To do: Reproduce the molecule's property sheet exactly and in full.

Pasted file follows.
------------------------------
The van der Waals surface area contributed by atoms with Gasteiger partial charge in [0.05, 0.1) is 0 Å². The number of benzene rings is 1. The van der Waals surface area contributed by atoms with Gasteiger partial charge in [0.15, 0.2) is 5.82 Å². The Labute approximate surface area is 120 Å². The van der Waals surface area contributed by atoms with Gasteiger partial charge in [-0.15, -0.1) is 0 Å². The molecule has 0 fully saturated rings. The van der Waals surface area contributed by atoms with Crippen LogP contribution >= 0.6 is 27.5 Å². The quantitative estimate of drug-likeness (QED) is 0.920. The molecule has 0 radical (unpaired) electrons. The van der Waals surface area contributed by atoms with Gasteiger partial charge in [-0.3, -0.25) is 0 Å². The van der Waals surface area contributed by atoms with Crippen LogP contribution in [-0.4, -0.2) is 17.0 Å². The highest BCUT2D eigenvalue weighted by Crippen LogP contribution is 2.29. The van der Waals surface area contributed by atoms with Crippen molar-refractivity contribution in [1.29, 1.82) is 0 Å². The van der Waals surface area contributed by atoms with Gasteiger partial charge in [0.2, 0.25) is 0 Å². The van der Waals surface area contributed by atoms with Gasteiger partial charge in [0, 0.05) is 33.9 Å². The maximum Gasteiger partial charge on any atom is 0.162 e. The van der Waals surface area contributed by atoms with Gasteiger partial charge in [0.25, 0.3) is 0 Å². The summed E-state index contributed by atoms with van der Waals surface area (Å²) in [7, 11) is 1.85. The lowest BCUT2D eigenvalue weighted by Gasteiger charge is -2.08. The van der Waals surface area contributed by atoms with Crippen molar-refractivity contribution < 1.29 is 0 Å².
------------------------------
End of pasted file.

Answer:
The van der Waals surface area contributed by atoms with Gasteiger partial charge in [0.05, 0.1) is 0 Å². The number of benzene rings is 1. The van der Waals surface area contributed by atoms with Gasteiger partial charge in [0.15, 0.2) is 5.82 Å². The Labute approximate surface area is 120 Å². The van der Waals surface area contributed by atoms with Gasteiger partial charge in [-0.15, -0.1) is 0 Å². The molecule has 0 fully saturated rings. The van der Waals surface area contributed by atoms with Crippen LogP contribution >= 0.6 is 27.5 Å². The quantitative estimate of drug-likeness (QED) is 0.920. The molecule has 0 radical (unpaired) electrons. The van der Waals surface area contributed by atoms with Gasteiger partial charge in [-0.3, -0.25) is 0 Å². The van der Waals surface area contributed by atoms with Crippen LogP contribution in [-0.4, -0.2) is 17.0 Å². The highest BCUT2D eigenvalue weighted by Crippen LogP contribution is 2.29. The van der Waals surface area contributed by atoms with Crippen molar-refractivity contribution in [1.29, 1.82) is 0 Å². The van der Waals surface area contributed by atoms with Gasteiger partial charge in [0.2, 0.25) is 0 Å². The van der Waals surface area contributed by atoms with Gasteiger partial charge in [0, 0.05) is 33.9 Å². The maximum Gasteiger partial charge on any atom is 0.162 e. The van der Waals surface area contributed by atoms with Gasteiger partial charge in [0.25, 0.3) is 0 Å². The summed E-state index contributed by atoms with van der Waals surface area (Å²) in [7, 11) is 1.85. The lowest BCUT2D eigenvalue weighted by Gasteiger charge is -2.08. The van der Waals surface area contributed by atoms with Crippen molar-refractivity contribution < 1.29 is 0 Å².